The upshot is that this book beautifully modulated a forward momentum and a willingness to wander off the path, relishing the lush digressive detailing of its thick histories, the richly-imagined world/s, a slew of characters (continuing and new).
Quentin Coldwater returns very much in the pink: he and his friends went back to Fillory, the mythical otherworld discovered (and fought over) in book one. And, as in C.S. Lewis' tales, they are royalty. So, things being rosy, Quentin is of course bored. What else
is there? Throughout Magician King
, Grossman fiddles and riddles with the quest narrative, unpacking its allure and our motives. There is an overarching danger (the old gods, up to ineffable old-god tricks with the basics of the universe), travel to far lands (and back home, and away from home--or just displaced from any sense of "home" at all), a series of new characters and exploits. And a parallel track back through Julia's story--the magician who didn't get the prep-school training, who came up off the conventional magic path... her discovery of magic, and its darkness, is like a noir revision of the arc from book one.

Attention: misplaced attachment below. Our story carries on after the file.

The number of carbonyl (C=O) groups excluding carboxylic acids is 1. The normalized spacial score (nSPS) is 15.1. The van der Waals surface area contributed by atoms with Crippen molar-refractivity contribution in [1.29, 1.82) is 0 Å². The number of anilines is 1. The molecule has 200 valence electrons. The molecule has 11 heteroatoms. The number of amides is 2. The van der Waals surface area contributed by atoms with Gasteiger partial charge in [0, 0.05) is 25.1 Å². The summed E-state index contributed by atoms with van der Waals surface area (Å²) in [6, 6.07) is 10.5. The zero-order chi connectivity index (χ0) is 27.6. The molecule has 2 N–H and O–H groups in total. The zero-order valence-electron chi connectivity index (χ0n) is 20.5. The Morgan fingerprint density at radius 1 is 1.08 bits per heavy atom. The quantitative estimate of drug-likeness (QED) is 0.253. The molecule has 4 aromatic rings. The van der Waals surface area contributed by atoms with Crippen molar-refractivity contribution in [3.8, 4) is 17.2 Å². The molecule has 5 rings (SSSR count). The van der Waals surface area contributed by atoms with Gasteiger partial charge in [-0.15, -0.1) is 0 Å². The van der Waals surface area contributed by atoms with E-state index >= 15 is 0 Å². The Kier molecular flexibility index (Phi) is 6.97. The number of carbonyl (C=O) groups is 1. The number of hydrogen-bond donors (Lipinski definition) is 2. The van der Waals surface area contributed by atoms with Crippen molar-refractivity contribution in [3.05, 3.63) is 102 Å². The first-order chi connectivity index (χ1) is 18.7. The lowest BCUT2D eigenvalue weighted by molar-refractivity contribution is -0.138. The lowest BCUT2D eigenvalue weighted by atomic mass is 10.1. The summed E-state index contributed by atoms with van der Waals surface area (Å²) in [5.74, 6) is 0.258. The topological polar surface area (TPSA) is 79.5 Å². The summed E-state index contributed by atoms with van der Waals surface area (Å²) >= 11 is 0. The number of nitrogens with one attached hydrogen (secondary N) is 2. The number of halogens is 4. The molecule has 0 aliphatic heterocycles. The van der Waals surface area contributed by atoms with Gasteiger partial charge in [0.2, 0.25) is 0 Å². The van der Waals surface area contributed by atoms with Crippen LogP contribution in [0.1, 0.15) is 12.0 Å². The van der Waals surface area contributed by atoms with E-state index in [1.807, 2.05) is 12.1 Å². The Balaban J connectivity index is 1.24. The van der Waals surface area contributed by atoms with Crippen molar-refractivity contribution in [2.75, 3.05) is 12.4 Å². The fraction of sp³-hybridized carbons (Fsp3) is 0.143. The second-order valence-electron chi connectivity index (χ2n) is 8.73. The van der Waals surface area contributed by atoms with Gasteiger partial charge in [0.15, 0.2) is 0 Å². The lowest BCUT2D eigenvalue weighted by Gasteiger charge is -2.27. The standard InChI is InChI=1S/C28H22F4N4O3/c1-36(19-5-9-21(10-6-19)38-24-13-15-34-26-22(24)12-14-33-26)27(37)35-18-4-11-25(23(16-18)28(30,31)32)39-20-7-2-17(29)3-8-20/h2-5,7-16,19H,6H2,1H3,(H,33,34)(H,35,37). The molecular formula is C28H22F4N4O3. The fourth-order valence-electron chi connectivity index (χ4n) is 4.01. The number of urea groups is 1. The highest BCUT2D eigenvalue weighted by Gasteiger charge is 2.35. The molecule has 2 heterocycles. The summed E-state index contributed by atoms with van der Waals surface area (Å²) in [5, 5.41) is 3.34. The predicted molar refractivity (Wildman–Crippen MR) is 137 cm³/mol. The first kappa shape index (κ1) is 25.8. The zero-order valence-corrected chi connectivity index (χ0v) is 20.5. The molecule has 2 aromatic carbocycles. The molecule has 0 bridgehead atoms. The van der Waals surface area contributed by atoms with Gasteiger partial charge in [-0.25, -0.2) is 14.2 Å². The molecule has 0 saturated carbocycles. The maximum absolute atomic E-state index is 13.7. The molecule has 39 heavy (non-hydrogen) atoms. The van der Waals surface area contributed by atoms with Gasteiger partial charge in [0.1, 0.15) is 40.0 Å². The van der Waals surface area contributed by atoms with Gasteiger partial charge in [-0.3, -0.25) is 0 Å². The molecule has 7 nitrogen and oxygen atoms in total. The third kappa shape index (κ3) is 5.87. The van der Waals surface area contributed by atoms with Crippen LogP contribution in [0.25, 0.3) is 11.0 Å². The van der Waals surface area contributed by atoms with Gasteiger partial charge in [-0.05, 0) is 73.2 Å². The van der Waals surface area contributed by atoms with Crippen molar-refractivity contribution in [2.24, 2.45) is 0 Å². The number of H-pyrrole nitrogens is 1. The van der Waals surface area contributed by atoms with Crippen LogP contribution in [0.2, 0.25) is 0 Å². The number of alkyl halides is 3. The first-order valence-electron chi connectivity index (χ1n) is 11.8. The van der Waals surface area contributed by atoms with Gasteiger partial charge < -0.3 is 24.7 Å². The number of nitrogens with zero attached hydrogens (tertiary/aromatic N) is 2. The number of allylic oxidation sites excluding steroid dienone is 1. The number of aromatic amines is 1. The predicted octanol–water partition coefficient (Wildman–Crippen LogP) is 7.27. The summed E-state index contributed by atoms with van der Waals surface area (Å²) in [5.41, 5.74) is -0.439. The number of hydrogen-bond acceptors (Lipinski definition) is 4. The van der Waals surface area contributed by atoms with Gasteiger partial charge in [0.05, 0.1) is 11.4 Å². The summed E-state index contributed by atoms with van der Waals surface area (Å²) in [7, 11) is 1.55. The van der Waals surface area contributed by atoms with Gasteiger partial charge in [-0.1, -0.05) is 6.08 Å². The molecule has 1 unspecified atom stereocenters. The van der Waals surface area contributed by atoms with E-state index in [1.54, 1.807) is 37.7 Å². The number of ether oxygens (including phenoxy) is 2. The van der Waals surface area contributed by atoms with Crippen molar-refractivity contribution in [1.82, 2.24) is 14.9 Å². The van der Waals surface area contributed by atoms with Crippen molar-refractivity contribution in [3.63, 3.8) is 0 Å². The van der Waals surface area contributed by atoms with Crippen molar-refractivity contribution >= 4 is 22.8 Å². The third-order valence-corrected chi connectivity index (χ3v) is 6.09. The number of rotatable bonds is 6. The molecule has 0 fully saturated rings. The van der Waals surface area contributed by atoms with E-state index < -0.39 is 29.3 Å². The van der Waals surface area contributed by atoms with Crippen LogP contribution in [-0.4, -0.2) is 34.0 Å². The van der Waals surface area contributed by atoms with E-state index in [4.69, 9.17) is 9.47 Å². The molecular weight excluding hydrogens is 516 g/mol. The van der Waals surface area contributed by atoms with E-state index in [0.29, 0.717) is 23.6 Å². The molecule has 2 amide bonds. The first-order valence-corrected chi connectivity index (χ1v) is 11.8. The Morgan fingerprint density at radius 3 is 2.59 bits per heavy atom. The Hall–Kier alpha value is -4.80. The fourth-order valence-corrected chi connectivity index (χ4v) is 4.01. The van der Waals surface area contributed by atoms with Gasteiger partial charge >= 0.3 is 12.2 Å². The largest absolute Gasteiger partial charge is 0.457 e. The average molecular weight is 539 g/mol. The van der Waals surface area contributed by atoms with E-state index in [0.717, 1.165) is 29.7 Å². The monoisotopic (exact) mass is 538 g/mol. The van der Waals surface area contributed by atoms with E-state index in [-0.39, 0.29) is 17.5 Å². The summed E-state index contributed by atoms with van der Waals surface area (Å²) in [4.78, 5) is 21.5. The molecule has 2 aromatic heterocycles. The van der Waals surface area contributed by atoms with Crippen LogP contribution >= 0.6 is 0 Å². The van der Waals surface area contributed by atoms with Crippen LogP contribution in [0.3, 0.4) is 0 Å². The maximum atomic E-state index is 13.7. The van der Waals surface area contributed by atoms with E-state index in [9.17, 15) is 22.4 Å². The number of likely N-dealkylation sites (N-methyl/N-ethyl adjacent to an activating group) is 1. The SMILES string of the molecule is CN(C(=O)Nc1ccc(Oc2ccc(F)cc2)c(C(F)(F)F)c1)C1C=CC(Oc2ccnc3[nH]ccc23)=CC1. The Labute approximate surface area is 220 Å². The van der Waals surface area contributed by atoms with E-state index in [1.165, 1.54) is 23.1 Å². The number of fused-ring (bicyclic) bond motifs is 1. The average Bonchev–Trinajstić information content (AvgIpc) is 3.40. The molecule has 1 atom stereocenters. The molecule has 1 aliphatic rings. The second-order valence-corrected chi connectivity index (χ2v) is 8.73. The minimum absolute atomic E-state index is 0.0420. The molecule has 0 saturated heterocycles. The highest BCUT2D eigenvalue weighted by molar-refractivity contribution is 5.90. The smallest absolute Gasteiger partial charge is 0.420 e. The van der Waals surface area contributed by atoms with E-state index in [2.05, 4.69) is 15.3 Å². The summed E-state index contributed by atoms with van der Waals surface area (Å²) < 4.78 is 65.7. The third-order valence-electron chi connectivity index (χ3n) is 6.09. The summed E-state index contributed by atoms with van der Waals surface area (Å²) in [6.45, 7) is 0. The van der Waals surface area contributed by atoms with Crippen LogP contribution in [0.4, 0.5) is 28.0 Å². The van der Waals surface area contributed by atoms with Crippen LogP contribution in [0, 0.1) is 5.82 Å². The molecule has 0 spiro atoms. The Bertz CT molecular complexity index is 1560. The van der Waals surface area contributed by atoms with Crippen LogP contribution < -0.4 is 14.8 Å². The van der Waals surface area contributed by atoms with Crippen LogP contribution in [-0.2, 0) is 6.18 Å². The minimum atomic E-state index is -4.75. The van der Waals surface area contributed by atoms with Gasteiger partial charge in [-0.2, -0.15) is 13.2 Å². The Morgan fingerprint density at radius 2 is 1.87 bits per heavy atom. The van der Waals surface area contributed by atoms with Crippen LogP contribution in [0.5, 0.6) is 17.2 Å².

One of Grossman's many talents (the bastard) is a gorgeous wit--embedded in the structure and everywhere in the prose--framing every scene. It can veer to top-notch smartassery--
He really liked the dryads, the mysterious nymphs who watched over oak trees. You really knew you were in a magical fantasy otherworld when a beautiful woman wearing a skimpy dress made of leaves suddenly jumped out of a tree.
--but it's as often sneakier, more incisive, less showy. And never mere snark; his sly self-mockery is never derisive or parodic. There's also a serious emotional heft to the book; Julia's ache and alienation, and the price she pays in seeking to salve those woes, caught me off-guard, right in the gut.
You could read this as straight adventure, as sly character study disguised in fantastic trappings, as metafictional ruminating from a rigorous fan of the genre, or just as another fine novel about growing up, and the losses attendant with adult choices. Or all of 'em: I was surprised how much I enjoyed this, because (and I won't flog the horse yet again
, after this brief note) I'm decidedly not in the typical demographic: Potter leaves me cold, Tolkien tried my patience, Narnia got right up my nose (even as a 10-year-old). Typical fantasy ain't for me. But Grossman again won me over. It's a tremendously entertaining and smart read, and I swallowed it almost whole, in a couple of days.
My single caveat is that it's a sequel... readable as a stand-alone, but I'd bet that'd be an often frustrating experience. If this book intrigues you, track back to the prior volume and read 'em in sequence.
Thanks to Penguin Group and NetGalley for the advance copy.